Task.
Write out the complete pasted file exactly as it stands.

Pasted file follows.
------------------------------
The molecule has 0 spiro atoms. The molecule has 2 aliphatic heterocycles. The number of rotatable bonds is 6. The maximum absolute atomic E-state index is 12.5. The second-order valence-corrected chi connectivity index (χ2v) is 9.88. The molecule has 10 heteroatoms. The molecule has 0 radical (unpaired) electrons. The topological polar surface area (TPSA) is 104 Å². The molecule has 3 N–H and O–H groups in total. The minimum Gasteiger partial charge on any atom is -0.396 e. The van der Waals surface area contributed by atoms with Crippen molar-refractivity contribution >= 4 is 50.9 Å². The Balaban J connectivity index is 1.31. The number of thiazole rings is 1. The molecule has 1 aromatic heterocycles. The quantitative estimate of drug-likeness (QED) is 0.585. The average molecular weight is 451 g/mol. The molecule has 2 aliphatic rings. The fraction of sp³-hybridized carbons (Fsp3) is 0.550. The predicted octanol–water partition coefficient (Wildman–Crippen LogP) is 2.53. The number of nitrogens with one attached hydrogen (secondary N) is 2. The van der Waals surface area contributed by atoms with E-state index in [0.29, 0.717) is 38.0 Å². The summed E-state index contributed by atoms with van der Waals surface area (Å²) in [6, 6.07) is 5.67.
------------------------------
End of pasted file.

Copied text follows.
The molecule has 0 spiro atoms. The molecule has 2 aliphatic heterocycles. The number of rotatable bonds is 6. The maximum absolute atomic E-state index is 12.5. The second-order valence-corrected chi connectivity index (χ2v) is 9.88. The molecule has 10 heteroatoms. The molecule has 0 radical (unpaired) electrons. The topological polar surface area (TPSA) is 104 Å². The molecule has 3 N–H and O–H groups in total. The minimum Gasteiger partial charge on any atom is -0.396 e. The van der Waals surface area contributed by atoms with Crippen molar-refractivity contribution >= 4 is 50.9 Å². The Balaban J connectivity index is 1.31. The number of thiazole rings is 1. The molecule has 1 aromatic heterocycles. The quantitative estimate of drug-likeness (QED) is 0.585. The average molecular weight is 451 g/mol. The molecule has 2 aliphatic rings. The fraction of sp³-hybridized carbons (Fsp3) is 0.550. The predicted octanol–water partition coefficient (Wildman–Crippen LogP) is 2.53. The number of nitrogens with one attached hydrogen (secondary N) is 2. The van der Waals surface area contributed by atoms with E-state index in [0.29, 0.717) is 38.0 Å². The summed E-state index contributed by atoms with van der Waals surface area (Å²) in [6, 6.07) is 5.67.